Quilters love to gather together, whether it’s in large numbers, like a guild or professional organization, or smaller meetings such as a bee or critique group.
I mentioned a couple of posts ago that I’m fortunate to belong to a wonderful critique group that meets on a monthly basis. Once a year we make the trek to the Virginia countryside to meet at the divine studio of Connie Condrell.
Usually Connie makes quite an effort to attend our meetings that are closer in to Washington and Baltimore. Never having gone to her studio before this weekend, though, I’d now say that visiting her studio is well worth the trip! Here it is from the outside:
All those windows make it nice and bright, plus she’s surrounded by nature. As you enter the door there’s a lovely sitting area to the right.
She has a well stocked bookcase, and uses the back of it as extra design wall space. Let’s take a look at the length of the room.
As you can see, it’s very spacious. The skylights and ceiling lights mean the lighting is always good. Connie went to art school, and the back design wall is full of wonderful samples made in many different media. This photo doesn’t adequately show it, but between Dominie and the back wall is a 4’x8′ cutting table.
Here’s the group looking at the main design wall. Marina Baudoin is taking a close look at some work brought by LInda Strowbridge. Clockwise around the circle are Karen Schulz (to Marina’s right), Dominie Nash, Linda Strowbridge, Connie Condrell, Susan Callahan, and Cathy Kleeman. Susan Walen, Ann Graham, Misty Cole and Debra Gabel were unable to make it
Continuing to turn toward the left you can see the front of the studio, as well as the table (behind Susan) where Connie’s sewing machine resides. Susan Callahan is sharing the work on the design wall with us. She had another very interesting piece that I cropped out as it might be entered in an exhibition.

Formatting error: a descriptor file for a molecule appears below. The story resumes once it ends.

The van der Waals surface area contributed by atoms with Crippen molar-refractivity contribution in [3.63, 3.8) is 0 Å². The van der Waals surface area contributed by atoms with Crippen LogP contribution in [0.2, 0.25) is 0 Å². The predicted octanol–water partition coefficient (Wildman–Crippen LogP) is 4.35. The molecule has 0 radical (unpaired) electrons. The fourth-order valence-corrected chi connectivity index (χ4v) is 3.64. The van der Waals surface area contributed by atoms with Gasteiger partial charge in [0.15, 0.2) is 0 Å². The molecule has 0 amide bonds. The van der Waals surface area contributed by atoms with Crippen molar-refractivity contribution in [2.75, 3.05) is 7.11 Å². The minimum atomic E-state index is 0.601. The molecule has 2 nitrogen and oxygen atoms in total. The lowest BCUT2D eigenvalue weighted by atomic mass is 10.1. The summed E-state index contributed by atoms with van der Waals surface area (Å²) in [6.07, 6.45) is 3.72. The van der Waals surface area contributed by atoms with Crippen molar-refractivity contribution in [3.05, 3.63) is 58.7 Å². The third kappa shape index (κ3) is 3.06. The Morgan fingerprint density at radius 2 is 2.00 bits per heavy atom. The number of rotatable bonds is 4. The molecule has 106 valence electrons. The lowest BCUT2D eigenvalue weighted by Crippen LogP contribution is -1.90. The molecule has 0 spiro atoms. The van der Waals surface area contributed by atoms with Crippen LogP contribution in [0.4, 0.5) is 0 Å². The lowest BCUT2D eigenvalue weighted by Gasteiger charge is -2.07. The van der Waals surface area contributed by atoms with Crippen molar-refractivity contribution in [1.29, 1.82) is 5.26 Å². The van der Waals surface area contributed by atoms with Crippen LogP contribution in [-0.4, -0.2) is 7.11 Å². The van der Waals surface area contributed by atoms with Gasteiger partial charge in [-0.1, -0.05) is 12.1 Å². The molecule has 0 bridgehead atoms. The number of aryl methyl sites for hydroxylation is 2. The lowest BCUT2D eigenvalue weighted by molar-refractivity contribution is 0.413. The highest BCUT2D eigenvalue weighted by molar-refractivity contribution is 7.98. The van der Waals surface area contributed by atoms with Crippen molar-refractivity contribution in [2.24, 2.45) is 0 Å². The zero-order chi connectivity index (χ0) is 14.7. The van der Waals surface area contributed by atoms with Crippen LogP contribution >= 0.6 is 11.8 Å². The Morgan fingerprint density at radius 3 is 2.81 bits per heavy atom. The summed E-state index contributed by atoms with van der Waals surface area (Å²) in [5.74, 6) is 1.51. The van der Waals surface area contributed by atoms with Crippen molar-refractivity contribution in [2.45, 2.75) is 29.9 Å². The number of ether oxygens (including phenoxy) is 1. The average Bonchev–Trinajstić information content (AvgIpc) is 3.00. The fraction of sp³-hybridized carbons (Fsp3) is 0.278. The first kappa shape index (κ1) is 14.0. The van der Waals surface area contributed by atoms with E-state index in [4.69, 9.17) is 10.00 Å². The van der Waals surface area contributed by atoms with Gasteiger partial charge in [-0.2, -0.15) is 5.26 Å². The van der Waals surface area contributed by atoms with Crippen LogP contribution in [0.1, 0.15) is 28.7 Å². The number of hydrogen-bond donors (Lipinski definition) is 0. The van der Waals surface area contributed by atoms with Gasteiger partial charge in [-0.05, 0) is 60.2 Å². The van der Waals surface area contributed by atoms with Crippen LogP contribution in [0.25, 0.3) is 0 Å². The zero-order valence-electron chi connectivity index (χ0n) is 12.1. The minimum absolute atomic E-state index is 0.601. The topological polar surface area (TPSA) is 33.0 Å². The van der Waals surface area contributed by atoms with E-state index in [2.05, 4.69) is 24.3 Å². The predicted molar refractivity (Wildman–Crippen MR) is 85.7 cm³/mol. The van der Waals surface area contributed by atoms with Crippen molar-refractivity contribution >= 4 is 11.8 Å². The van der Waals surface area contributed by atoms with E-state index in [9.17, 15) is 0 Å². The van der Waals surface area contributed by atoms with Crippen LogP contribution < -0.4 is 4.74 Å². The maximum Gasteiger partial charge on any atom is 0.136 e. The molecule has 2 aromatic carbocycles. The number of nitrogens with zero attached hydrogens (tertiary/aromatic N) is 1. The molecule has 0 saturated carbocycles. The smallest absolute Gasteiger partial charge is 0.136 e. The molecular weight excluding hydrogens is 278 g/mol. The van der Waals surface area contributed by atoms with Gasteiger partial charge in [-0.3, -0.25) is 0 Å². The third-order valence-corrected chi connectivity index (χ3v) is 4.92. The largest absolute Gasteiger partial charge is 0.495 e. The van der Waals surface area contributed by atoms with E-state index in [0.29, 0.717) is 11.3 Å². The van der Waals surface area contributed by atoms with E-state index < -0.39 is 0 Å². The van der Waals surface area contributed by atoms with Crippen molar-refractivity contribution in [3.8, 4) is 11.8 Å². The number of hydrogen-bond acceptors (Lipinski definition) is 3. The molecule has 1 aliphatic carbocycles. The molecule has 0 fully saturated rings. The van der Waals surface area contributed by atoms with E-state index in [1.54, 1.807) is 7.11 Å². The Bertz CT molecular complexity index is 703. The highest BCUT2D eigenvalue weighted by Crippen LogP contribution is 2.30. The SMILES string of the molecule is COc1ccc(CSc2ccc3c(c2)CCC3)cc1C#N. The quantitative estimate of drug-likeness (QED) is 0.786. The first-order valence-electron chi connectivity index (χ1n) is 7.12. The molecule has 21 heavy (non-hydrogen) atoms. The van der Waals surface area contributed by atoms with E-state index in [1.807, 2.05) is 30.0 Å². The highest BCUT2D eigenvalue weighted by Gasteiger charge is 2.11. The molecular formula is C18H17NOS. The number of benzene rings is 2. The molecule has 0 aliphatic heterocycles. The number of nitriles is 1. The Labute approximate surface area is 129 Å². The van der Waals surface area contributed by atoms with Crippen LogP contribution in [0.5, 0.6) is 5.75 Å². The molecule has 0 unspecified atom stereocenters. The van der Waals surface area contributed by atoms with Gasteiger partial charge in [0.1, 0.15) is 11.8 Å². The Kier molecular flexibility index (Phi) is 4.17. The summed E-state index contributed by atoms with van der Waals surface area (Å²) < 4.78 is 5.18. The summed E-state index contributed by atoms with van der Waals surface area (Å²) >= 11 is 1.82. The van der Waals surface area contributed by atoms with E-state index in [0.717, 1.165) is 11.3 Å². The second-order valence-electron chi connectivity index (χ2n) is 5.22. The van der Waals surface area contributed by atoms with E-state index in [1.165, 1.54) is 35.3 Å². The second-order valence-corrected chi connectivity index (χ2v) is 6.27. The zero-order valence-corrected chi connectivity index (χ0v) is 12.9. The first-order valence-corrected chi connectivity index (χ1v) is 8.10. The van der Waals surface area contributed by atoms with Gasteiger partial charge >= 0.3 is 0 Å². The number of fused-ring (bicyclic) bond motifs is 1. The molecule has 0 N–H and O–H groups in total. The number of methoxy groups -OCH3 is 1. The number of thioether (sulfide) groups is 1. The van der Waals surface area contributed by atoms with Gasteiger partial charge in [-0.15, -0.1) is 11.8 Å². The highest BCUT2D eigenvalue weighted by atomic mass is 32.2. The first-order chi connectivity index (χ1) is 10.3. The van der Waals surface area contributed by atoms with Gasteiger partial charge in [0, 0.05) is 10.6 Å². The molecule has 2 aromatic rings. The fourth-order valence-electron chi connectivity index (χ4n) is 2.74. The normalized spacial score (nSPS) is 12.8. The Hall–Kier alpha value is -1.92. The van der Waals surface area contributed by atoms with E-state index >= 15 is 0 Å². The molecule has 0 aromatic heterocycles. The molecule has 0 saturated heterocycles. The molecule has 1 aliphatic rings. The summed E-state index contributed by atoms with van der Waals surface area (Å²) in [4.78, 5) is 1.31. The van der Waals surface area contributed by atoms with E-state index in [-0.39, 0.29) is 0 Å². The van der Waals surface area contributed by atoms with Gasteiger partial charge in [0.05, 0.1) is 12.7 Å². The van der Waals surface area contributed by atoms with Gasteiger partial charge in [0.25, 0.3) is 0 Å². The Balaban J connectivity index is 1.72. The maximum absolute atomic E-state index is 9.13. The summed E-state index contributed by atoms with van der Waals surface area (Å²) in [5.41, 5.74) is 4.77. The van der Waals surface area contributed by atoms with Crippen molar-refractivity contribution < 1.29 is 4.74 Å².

So how about looking at some more of what everyone shared? I didn’t photograph everything, but here are a few pieces that might interest you.
I *love* Connie’s Family Reunion. She quilted the entire piece using variegated thread. This was very effective, as the dark portions of the thread faded into the background and made the quilting appear even more intricate.
Marina Baudoin brought this arresting quilt. Again, I really like how she quilted it. The quilting gives so much movement to the piece.
Linda Strowbridge shared an interesting study based on photos of construction debris and graffiti.
Here Dominie Nash discusses two pieces that incorporate vintage linens. Their texture, drape, and transparency add an air of mystery to the compositions.
Thank you for joining me on this little jaunt to Connie’s beautiful studio. I’m already looking forward to the next meeting we have there!